Fun and Games

A Hill Vampire Deleted Scene

Where this scene fits:

As you’ll recall, in Dark Wine at Death, the Sierra Escondida vampires were under a ban on individual travel. Because of the ongoing VDM attacks, vampires were required to travel in pairs or larger numbers. Henry, Rolf and their respective mates traveled to Santa Barbara for the Wine Expo. While in Santa Barbara, Ari showed Rolf a weapon designed by the Lux, and Henry and Rolf discussed playing video games together.

Fun and Games would have occurred right after they returned home from the Wine Expo, but before the silver poisoning attack. The scene hit the cutting room floor because it slowed the momentum too much at that point.

But it is lighthearted and fun, and I hope you enjoy it!

Fun and Games by Jenna Barwin

“Okay, now what do I do next?” Cerissa said into the headset. She lounged in one of the overstuffed chairs in Henry’s game room, looking at the huge monitor hung on the wall, the game controller in her hand.

“It’s simple.”

Cerissa heard Karen’s voice in her ear. Karen played from home, interfaced through Rolf’s game system. Cerissa had spent Saturday with her bestie, hanging out by the pool. She returned home to shower and change, and since the guys wouldn’t be awake for another hour, Karen phoned and suggested they try one of the video games.

“Use the controller to move your character,” Karen continued, “just like I showed you earlier. It’s us against them. The goal is to kill as many vampires as you can.”

“And you’re sure the guys don’t mind?” Cerissa asked, still a bit unsure about this form of human play. After all, how might Henry feel if he knew she was pretending to kill vampires?

“Look, they play it. Let me tell you one of their deep, dark secrets. Rolf tells me he spends the early morning hours working after I go to bed. It’s bullshit. Sure, he may work some nights, but he and Henry have spent hours during the early morning playing this very game. Rolf also likes the military ones, no surprise there.” Rolf had been in the German army during World War II before being turned vampire. “But if you scroll down and check the players, you’ll find their screen names and the number of hours they’ve played.”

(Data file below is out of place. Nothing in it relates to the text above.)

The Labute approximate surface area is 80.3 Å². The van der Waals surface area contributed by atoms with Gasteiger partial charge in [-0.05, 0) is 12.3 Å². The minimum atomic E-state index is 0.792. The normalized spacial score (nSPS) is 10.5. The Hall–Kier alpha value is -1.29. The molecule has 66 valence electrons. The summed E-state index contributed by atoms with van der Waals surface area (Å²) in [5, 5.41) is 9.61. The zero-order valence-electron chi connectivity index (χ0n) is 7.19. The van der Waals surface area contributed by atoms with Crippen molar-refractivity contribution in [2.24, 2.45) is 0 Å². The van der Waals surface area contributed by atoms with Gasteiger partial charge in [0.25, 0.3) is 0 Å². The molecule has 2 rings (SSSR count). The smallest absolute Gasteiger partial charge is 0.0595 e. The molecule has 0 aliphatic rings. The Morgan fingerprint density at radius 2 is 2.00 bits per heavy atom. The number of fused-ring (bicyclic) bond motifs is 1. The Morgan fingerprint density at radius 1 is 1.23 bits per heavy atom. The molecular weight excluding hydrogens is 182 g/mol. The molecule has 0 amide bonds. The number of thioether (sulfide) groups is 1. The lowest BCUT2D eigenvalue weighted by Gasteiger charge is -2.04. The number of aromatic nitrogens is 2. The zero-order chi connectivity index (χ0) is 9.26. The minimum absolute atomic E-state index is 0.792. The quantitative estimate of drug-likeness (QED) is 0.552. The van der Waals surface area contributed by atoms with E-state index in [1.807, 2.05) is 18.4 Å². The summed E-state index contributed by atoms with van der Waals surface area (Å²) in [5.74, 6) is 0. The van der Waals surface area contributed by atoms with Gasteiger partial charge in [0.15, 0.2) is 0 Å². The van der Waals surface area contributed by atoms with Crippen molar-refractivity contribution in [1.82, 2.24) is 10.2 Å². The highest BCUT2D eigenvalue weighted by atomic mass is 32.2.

Cerissa followed Karen’s instructions. “You’ve got to be kidding! Did Henry really name himself Jiangshi? That’s priceless!”

Jiangshi is the closest Chinese word for vampire, which literally meant “stiff corpse.”

“I think he did it in honor of this sister, Méi” Karen said.

“Well, Jiangshi has logged over a thousand hours on the game. So I guess you’re right, Henry has played at killing vampires.”

“If you think Henry’s screen name is funny, Rolf’s is better. His character is Orlok. Can you believe it?”

“I don’t get it.”

“He got the name from a 1922 German silent movie that featured Count Orlok as a knock-off Count Dracula. Nosferatu. Rent it sometime, it’s still considered a classic. Now are we going to talk, or are we going to play?”

“I guess I’m as ready as I’ll ever be,” Cerissa replied.

“Just remember, the idea is to stay alive. If you have to, retreat.”


The game started in an urban environment, and Cerissa moved her character to tag after Karen’s, running through an alley. Vampires attacked from various sides. Using a stake-throwing crossbow, garlic and religious icons, she and Karen repelled attack after attack, and began racking up kill points.

She became so engrossed in the game, she didn’t realize the sun had set.

“So this is where you’ve been.” Henry’s voice startled Cerissa. He was standing at the door looking in at her, a mug in his hand. 

She put the game on pause and muted the headset. “Karen’s been showing me the latest in multiplayer video games.”

“I can see that. I wondered why you were not in the kitchen to greet me.”

“I lost track of time.”

He glanced toward the screen. “You would pick a game that kills vampires as your first venture into the gaming arena?”

“It was Karen’s idea, but from the hours Jiangshi has played, you’re not a stranger to the game.”

“That is true. Rolf and I find it amusing.”

“Then why are you giving me a hard time?”

“It is one thing when we play, quite another when you and Karen do.”